Here’s the release from the Colorado Division of Wildlife (Theo Stein):
The Colorado Wildlife Commission will initiate a formal review of plans to mitigate impacts to fish and wildlife resources that would be created by two major transmountain water development projects at its April 7 workshop at the Fairfield Center in Meeker.
The 60-day review of mitigation plans to be presented by Denver Water and the Northern Colorado Water Conservancy District is required by statute.
Denver Water is proposing to firm up the yield from its existing water rights on the West Slope, primarily by enlarging Boulder’s Gross Reservoir and diverting additional water from the Fraser and Williams Fork rivers. Northern is proposing to firm up the yield from its existing water rights in the Upper Colorado River by diverting additional water to the proposed new Chimney Hollow Reservoir west of Longmont.
Under state statute, the Commission’s authority is limited to a review of plans to mitigate impacts from proposed projects. Restoring the river to a past condition is beyond the scope of the project approval process and Wildlife Commission authority.
However, Denver and Northern are voluntarily proposing steps to address impacts of existing water development projects to fish and wildlife resources on both sides of the Continental Divide. Both the mitigation and enhancement plans will be presented to the Commission at the meeting.
In other business, the Commission will consider draft regulations to amend the existing prohibition on dogs at Lon Hagler and Lone Tree Reservoir state wildlife areas near Loveland.
Under the proposed change, dogs must be on a leash less than six feet long, unless they are on a boat in which case a leash is not required. Additionally, dogs would be prohibited from portions of both properties during certain times of the year except as an aid to hunting. The current dog ban would be maintained around the Lon Hagler annex pond and adjacent land to protect wildlife habitat.
The Wildlife Commission meets monthly and travels to communities around the state to facilitate public participation in its processes. During the rest of 2011, the Commission is scheduled meet in Salida in May, Grand Junction in June and in locations to be determined from July through December.
The complete agenda for the April Wildlife Commission workshop, as well as a discussion of proposed regulation changes for Lon Hagler and Lone Tree state wildlife areas, can be found on the Wildlife Commission web page at: http://wildlife.state.co.us/WildlifeCommission/Archives/2011/April72011.htm.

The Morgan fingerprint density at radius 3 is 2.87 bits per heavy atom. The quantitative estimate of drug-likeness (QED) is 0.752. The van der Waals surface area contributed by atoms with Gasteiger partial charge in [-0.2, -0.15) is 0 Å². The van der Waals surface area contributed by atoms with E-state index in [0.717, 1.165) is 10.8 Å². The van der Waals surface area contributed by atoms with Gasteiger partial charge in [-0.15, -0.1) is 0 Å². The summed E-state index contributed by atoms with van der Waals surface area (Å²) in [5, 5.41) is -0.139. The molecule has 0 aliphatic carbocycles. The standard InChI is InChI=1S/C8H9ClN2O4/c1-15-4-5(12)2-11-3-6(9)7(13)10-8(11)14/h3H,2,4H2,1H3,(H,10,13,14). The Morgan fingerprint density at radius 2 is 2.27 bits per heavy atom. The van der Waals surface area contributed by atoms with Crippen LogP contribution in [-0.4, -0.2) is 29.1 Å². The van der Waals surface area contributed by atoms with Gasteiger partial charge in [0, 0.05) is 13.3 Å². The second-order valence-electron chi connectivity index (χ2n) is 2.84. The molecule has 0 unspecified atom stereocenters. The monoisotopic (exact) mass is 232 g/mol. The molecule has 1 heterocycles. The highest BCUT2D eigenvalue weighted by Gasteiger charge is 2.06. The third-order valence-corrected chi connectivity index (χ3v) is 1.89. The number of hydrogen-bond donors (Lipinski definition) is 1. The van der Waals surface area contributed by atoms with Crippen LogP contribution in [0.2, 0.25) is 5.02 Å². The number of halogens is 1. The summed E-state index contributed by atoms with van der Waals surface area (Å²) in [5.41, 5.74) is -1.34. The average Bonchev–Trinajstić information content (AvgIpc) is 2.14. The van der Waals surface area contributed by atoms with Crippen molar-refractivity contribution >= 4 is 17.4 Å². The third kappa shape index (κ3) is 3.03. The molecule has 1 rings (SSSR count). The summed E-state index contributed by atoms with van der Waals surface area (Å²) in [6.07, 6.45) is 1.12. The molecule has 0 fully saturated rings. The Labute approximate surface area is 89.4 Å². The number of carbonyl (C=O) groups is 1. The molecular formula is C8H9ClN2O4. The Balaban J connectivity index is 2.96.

More information on Denver Water’s Moffat Collection System proposal and Northern’s Windy Gap Firming Project may be found here: http://wildlife.state.co.us/LandWater/Water/MoffatWindyGapMitigationProjects/.
Members of the public who are unable to attend Commission meetings or workshops can listen to the proceedings through a link on the DOW’s website. This opportunity is provided to keep constituents better informed about the development of regulations by the Commission and how they and DOW staff are resolving issues facing Colorado’s wildlife.
To access the live audio feed during the meeting, click on the “listen to live audio” link at the bottom of the Commission webpage at: http://wildlife.state.co.us/WildlifeCommission/
The Colorado Wildlife Commission is an 11-member board appointed by the governor. The Wildlife Commission sets Division of Wildlife regulations and policies for hunting, fishing, watchable wildlife, nongame, threatened and endangered species. The Commission also oversees Division of Wildlife land purchases and property regulations.
From The Denver Post (Scott Willoughby):
The Colorado Wildlife Commission will initiate a formal review of plans to mitigate impacts to fish and wildlife resources that would be created by two major trans-mountain water-development projects at its Thursday workshop at the Fairfield Center in Meeker.
Denver Water is proposing to firm up the yield from its existing water rights on the Western Slope, primarily by enlarging Boulder’s Gross Reservoir and diverting additional water from the Fraser and Williams Fork rivers. Northern Colorado Water Conservancy District is proposing to firm up the yield from its existing water rights in the Upper Colorado River by diverting additional water to the proposed Chimney Hollow Reservoir west of Longmont.
The 60-day review of mitigation plans to be presented by Denver Water and Northern is required by statute. A voluntary enhancement plan designed to address impacts of existing water-development projects also will be presented.